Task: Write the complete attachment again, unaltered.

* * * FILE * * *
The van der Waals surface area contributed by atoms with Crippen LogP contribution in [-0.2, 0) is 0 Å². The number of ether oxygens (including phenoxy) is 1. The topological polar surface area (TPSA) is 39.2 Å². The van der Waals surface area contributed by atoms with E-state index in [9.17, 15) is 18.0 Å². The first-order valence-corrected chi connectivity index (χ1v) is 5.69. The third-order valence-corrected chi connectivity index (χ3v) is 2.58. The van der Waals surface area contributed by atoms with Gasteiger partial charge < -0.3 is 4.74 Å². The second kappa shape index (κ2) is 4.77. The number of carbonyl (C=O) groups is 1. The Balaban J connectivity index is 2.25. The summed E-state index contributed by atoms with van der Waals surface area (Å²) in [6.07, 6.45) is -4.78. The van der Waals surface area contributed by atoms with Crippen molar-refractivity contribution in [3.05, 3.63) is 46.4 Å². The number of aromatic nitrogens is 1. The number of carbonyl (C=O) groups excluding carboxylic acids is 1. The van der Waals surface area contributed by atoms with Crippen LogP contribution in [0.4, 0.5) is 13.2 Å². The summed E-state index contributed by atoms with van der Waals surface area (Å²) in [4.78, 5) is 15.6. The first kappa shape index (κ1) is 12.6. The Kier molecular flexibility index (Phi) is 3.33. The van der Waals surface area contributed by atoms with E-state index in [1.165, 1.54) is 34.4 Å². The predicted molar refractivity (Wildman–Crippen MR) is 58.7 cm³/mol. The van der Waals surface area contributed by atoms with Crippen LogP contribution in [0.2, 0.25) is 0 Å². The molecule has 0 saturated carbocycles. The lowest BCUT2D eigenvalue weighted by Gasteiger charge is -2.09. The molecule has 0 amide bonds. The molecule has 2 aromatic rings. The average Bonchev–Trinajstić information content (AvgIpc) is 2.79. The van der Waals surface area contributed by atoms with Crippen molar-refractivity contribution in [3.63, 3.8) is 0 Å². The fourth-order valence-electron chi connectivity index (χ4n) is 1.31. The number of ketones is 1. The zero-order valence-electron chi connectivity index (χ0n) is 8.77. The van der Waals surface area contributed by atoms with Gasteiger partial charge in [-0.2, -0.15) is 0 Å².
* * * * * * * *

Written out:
The van der Waals surface area contributed by atoms with Crippen LogP contribution in [-0.2, 0) is 0 Å². The number of ether oxygens (including phenoxy) is 1. The topological polar surface area (TPSA) is 39.2 Å². The van der Waals surface area contributed by atoms with E-state index in [9.17, 15) is 18.0 Å². The first-order valence-corrected chi connectivity index (χ1v) is 5.69. The third-order valence-corrected chi connectivity index (χ3v) is 2.58. The van der Waals surface area contributed by atoms with Gasteiger partial charge < -0.3 is 4.74 Å². The second kappa shape index (κ2) is 4.77. The number of carbonyl (C=O) groups is 1. The Balaban J connectivity index is 2.25. The summed E-state index contributed by atoms with van der Waals surface area (Å²) in [6.07, 6.45) is -4.78. The van der Waals surface area contributed by atoms with Crippen molar-refractivity contribution in [3.05, 3.63) is 46.4 Å². The number of aromatic nitrogens is 1. The number of carbonyl (C=O) groups excluding carboxylic acids is 1. The van der Waals surface area contributed by atoms with Crippen LogP contribution in [0.4, 0.5) is 13.2 Å². The summed E-state index contributed by atoms with van der Waals surface area (Å²) in [4.78, 5) is 15.6. The first kappa shape index (κ1) is 12.6. The Kier molecular flexibility index (Phi) is 3.33. The van der Waals surface area contributed by atoms with E-state index in [1.165, 1.54) is 34.4 Å². The predicted molar refractivity (Wildman–Crippen MR) is 58.7 cm³/mol. The van der Waals surface area contributed by atoms with Crippen LogP contribution in [0.2, 0.25) is 0 Å². The molecule has 0 saturated carbocycles. The lowest BCUT2D eigenvalue weighted by Gasteiger charge is -2.09. The molecule has 0 amide bonds. The molecule has 2 aromatic rings. The average Bonchev–Trinajstić information content (AvgIpc) is 2.79. The van der Waals surface area contributed by atoms with Crippen molar-refractivity contribution in [3.63, 3.8) is 0 Å². The fourth-order valence-electron chi connectivity index (χ4n) is 1.31. The number of ketones is 1. The zero-order valence-electron chi connectivity index (χ0n) is 8.77. The van der Waals surface area contributed by atoms with Gasteiger partial charge in [-0.2, -0.15) is 0 Å².